Guilt or Grace

cross in woodsYesterday morning, I preached a sermon called “Guilt or Grace.”  The basic theme was that God’s grace can cover all our sins, and because of his grace, we can move on and live lives of vibrant faith.  For most Christians, denial isn’t our primary response to our sins.  Guilt is.  And guilt has a purpose.  But sometimes we let our own guilt and shame overwhelm us and we surrender the excitement and the joy we once had as followers of Jesus.  So, in the sermon, I tried to encourage everyone to not give up but to keep their faith.  Even those who we hold up as great examples of faith–the people mentioned in Hebrews 11–had terrible sins in their lives.  But those men and women were considered faithful.

The good news is that Jesus not only died to reconcile us to God, but Jesus continues to live to keep us pure in God’s sight (Rom 5:8-10).  He still fights for us!  So let’s not quit on him.  There are too many people who need God for us to resign our place in God’s mission.  There’s a lot of work remaining, and God can still use us no matter what we’ve done in the past.  His grace is greater than our sin and guilt!

If you’re interested in hearing the sermon, click on the sermon tab at the top of the page.  The sermon is entitled “Guilt or Grace.”  Or, just click here!

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About PatrickBarber

Preaching Minister East Point Church of Christ Wichita, Kansas
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3 Responses to Guilt or Grace

  1. Mark Adams says:

    Fantastic sermon.

    I came to Christ because I was a sinner in need of a savior. I was a sinner then, I am a sinner today, and I will be a sinner tomorrow, because I cannot live a life free of sin (1 John 1:8). My faith grew stronger and I am much happier since I stopped condemning myself for the sins God has forgiven me.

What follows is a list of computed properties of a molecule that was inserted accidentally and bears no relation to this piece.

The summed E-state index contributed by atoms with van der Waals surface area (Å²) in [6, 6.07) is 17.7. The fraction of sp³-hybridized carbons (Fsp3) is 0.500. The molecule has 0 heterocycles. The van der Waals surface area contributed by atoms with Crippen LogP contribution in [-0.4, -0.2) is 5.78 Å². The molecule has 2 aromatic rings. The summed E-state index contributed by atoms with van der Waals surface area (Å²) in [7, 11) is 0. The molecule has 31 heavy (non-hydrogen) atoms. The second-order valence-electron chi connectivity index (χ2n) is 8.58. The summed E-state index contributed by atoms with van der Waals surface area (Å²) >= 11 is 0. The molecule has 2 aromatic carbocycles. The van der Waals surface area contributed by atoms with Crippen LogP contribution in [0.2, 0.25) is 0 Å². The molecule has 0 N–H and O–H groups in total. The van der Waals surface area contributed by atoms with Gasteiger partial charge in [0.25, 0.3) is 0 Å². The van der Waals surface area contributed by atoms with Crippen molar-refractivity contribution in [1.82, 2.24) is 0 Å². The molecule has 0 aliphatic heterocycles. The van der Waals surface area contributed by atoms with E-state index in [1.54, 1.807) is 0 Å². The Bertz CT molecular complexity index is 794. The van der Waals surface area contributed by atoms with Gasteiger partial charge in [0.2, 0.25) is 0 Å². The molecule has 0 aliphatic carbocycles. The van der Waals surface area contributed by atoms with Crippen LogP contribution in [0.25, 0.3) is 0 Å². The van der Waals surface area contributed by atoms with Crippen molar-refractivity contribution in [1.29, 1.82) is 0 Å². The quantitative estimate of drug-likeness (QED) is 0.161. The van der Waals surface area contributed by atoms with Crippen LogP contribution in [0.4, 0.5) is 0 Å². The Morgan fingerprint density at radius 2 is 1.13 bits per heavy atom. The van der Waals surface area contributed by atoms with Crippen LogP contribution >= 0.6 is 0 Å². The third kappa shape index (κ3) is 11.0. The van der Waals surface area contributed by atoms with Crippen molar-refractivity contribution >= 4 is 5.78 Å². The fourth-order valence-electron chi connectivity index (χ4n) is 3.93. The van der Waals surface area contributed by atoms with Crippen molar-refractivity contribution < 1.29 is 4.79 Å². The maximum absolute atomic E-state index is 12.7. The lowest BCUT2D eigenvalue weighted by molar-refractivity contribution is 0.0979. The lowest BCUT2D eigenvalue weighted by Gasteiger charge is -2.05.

How does a Christian who is weighted down by guilt, share the joy of God’s forgiveness by grace through faith (Eph 2:8)?

    • PatrickBarber says:

      Mark, it isn’t easy to forget the sins we’ve committed even after God has forgiven us. And I’m not saying that we have to forget those things. But there is a way for our memories to be constructive rather than destructive as we keep trying to live by faith. As I mentioned in the sermon, living by faith means that we come to terms with our failures because we believe in a God powerful enough and loving enough to keep loving us and using us in His mission.

      I’m not aware of any simple way to turn our mourning into dancing, but God makes it possible. I still have trouble with guilt, and I still feel shame for my sins, and I don’t think that this is a flaw unless my guilt and shame keep me from growing in faith and maturity.

  2. Mark Adams says:

    Oh no, I would not say having guilt is a flaw. I still experience guilt, and I will never get over my regret. I totally agree with your statement, “[L]iving by faith means that we come to terms with our failures because we believe in a God powerful enough and loving enough to keep loving us and using us in His mission.” (You communicate so much better than I.) I am just saying, once you reach that point, when you truly accept that God has forgiven you, your guilt will be replaced with joy and thanksgiving. I do not know a simple way to accomplish that either. It took me about 15 years as a Christian before I reached that point.

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